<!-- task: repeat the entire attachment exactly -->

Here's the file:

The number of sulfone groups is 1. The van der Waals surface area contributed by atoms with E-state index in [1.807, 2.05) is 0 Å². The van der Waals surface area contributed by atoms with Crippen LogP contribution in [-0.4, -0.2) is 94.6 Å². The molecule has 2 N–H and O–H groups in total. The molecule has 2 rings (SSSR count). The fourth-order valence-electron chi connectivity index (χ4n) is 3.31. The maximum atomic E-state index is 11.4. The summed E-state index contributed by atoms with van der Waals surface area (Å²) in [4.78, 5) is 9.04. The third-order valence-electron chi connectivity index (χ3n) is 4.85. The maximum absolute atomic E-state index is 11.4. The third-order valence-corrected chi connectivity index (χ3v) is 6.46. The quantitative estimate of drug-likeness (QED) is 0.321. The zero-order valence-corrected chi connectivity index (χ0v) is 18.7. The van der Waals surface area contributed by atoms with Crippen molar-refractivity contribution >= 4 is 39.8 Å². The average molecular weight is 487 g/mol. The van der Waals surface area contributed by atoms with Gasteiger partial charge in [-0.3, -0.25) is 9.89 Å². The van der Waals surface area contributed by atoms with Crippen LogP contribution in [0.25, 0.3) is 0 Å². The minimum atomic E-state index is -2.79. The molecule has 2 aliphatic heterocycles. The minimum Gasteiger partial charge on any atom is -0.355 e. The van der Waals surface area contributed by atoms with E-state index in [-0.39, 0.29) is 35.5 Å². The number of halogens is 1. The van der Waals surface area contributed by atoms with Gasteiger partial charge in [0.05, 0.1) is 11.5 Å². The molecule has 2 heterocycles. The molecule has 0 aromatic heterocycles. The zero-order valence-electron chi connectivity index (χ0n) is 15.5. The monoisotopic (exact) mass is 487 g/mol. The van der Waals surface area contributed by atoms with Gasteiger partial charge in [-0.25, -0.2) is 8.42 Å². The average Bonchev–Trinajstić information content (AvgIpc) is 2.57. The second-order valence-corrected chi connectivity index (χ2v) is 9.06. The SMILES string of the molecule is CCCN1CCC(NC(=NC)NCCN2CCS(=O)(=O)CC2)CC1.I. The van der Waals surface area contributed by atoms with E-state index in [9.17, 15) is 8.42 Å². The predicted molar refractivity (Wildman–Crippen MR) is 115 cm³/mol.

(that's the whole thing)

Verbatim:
The number of sulfone groups is 1. The van der Waals surface area contributed by atoms with E-state index in [1.807, 2.05) is 0 Å². The van der Waals surface area contributed by atoms with Crippen LogP contribution in [-0.4, -0.2) is 94.6 Å². The molecule has 2 N–H and O–H groups in total. The molecule has 2 rings (SSSR count). The fourth-order valence-electron chi connectivity index (χ4n) is 3.31. The maximum atomic E-state index is 11.4. The summed E-state index contributed by atoms with van der Waals surface area (Å²) in [4.78, 5) is 9.04. The third-order valence-electron chi connectivity index (χ3n) is 4.85. The maximum absolute atomic E-state index is 11.4. The third-order valence-corrected chi connectivity index (χ3v) is 6.46. The quantitative estimate of drug-likeness (QED) is 0.321. The zero-order valence-corrected chi connectivity index (χ0v) is 18.7. The van der Waals surface area contributed by atoms with Crippen molar-refractivity contribution >= 4 is 39.8 Å². The average molecular weight is 487 g/mol. The van der Waals surface area contributed by atoms with Gasteiger partial charge in [-0.3, -0.25) is 9.89 Å². The van der Waals surface area contributed by atoms with Crippen LogP contribution in [0.25, 0.3) is 0 Å². The minimum atomic E-state index is -2.79. The molecule has 2 aliphatic heterocycles. The minimum Gasteiger partial charge on any atom is -0.355 e. The van der Waals surface area contributed by atoms with E-state index in [-0.39, 0.29) is 35.5 Å². The number of halogens is 1. The van der Waals surface area contributed by atoms with Gasteiger partial charge in [0.05, 0.1) is 11.5 Å². The molecule has 2 heterocycles. The molecule has 0 aromatic heterocycles. The zero-order valence-electron chi connectivity index (χ0n) is 15.5. The monoisotopic (exact) mass is 487 g/mol. The van der Waals surface area contributed by atoms with Gasteiger partial charge in [-0.25, -0.2) is 8.42 Å². The average Bonchev–Trinajstić information content (AvgIpc) is 2.57. The second-order valence-corrected chi connectivity index (χ2v) is 9.06. The SMILES string of the molecule is CCCN1CCC(NC(=NC)NCCN2CCS(=O)(=O)CC2)CC1.I. The van der Waals surface area contributed by atoms with E-state index in [9.17, 15) is 8.42 Å². The predicted molar refractivity (Wildman–Crippen MR) is 115 cm³/mol.